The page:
Before reading this analysis, you can familiarize yourself with the trick by watching the performance video and reading the instructions here.
Selecting the Card
Many readers asked how to ensure that spectators select a card from the top three-quarters of the deck. Here are some suggestions:
In the video, you’ll notice that I spread the cards on the table. Since the stacked cards are on the bottom, it’s easy to keep the spread tighter on the bottom than on the top. As a result, spectators instinctively know that the cards in the top of the spread will be easier to get to than those on the bottom. Many of you also noticed how I gestured with my hands, somewhat guarding the bottom with my left hand while encouraging with my right.
For this, a casual, easy-going attitude will work to your advantage. You don’t want to convey that it’s important to select a card from a specific portion of the deck - something that’s admittedly easier for pros to do than beginners.
Perhaps the best thing to put your mind at ease is to know that even if a spectator chooses a card from the bottom of the deck - something you don’t want him to do - simply do another card trick where you find the card. Spectators don’t know what you’re going to do so you’re free to change the trick midway, if necessary. If the spectator insists on choosing the very bottom card, you already know its identity and can pretend to “mindread” and turn the situation into an entire different trick.
Something that helps with the selection process is to give the deck a false cut - a cut or mix that doesn’t change the order of the deck - before the spread and selection of the card. Executed properly, spectators will feel that the deck is already mixed and will normally let down their guard. Looking back, this is something that I neglected to do in the performance, but often do with other card tricks.
Another important aspect is to ask the volunteer to clearly show the selected card to everyone but you. If you don’t do this, you’ll find that some spectators will keep the identity of the card to themselves and later forget the card of interest. In these types of card tricks where a card is selected, always make sure that a number of spectators know the identity of the card.
Cutting the Deck
Before the cutting, there’s the “recap.” It’s important to emphasize what has just occurred. The card was freely selected and returned to the deck and I had not touched the deck. Everything was “fair.” In some tricks, the recap can be used to slyly alter what occurred so when spectators retrace their steps to work through the trick, it’s difficult to remember exactly what transpired. And your comments may actually influence what they recall.
Something that is not shown well in the performance video is the fact that as spectators cut the deck, they see different cards. This is important as it shows spectators that the deck isn’t filled with duplicates of a single card - a possible solution to the trick. In my performance, the spectators cut the deck twice before landing on the cards that indicate the position of the selected card. In total, the spectators viewed three cards that were different from the selected card, which reinforces the trick’s impact.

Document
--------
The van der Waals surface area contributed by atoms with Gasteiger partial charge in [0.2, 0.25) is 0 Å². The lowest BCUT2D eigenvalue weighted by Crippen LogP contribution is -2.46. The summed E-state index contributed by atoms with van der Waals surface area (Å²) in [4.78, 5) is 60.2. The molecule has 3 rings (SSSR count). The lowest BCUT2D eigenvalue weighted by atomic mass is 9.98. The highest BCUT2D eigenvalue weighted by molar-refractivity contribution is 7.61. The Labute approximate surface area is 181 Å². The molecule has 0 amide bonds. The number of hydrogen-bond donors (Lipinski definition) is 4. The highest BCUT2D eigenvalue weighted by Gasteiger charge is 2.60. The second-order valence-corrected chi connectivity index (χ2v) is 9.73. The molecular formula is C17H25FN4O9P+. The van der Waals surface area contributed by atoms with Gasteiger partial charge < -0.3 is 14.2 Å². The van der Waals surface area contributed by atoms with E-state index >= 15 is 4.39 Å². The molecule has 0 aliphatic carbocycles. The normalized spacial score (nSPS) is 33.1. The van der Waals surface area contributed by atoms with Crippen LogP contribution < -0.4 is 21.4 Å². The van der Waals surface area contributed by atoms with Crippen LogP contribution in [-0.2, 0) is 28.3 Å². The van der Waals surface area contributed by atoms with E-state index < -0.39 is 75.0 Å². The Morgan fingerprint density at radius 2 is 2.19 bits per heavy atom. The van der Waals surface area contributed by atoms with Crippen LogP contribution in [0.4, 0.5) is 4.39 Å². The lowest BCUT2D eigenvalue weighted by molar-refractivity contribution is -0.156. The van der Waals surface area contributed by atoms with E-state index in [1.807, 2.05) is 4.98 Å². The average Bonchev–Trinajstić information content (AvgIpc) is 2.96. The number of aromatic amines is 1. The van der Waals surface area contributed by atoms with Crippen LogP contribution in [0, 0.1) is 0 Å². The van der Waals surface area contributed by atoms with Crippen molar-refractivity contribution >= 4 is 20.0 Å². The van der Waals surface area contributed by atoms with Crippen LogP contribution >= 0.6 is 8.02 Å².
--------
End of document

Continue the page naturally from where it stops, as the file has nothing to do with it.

Since it’s important that spectators see different cards, you may want to continue the cutting process should a spectator land on the suit of interest on the first cut.
I may overdo it a bit, but I always try to mime the actions that I’m telling the spectator to perform to make sure that he or she clearly understands. In a situation such as this where the spectators are handling the cards and the deck is out of your control, specific and clear instructions are a must.
After the spectator counts to the designated card, I ask her to stop. At this point, I ask her to name the card before turning it over. This is important as the turnover of the card is the climax of the trick and the naming leads to its ultimate impact. If the spectator turned the card over first and then I asked if that was the card, it would be less climactic.
In practice, it’s not unusual for spectators to forget a card, or even, at times, misname it. By asking the name of the card before the revelation, it makes the group agree on the selected card. And when the card is turned over, it’s with maximum impact.
Since this segment was taped, I didn’t show the clean-up. Because there are cards in order in the deck, it’s important to either put the cards away, or give the deck a quick shuffle before turning them over and showing all of the different cards.
If you decide to do the shuffling approach, I suggest that you simply gather the cards and shuffle the deck, and then, as if you’ve forgotten, you can then say something like “Oh, let me show that you it’s a completely normal deck.”
Looking at this critically, I have to admit that this presentation wasn’t as tightly scripted as I would have liked. In fact, the only aspect that was planned was the opening statement and the rest was mostly adlibbed - something that I often do in my restaurants with regular patrons. Also, it would be nice if I remained better aware of my posture and such.
The trick is not one that I perform in my regular sets. In fact, this is probably the only time that I have ever performed it for an audience (I rarely tape my regular material for video segments).
I can’t say I’m proud of this performance on video, but if it helps magicians with learning and presenting the trick, I’m fine with releasing, showing and critiquing it.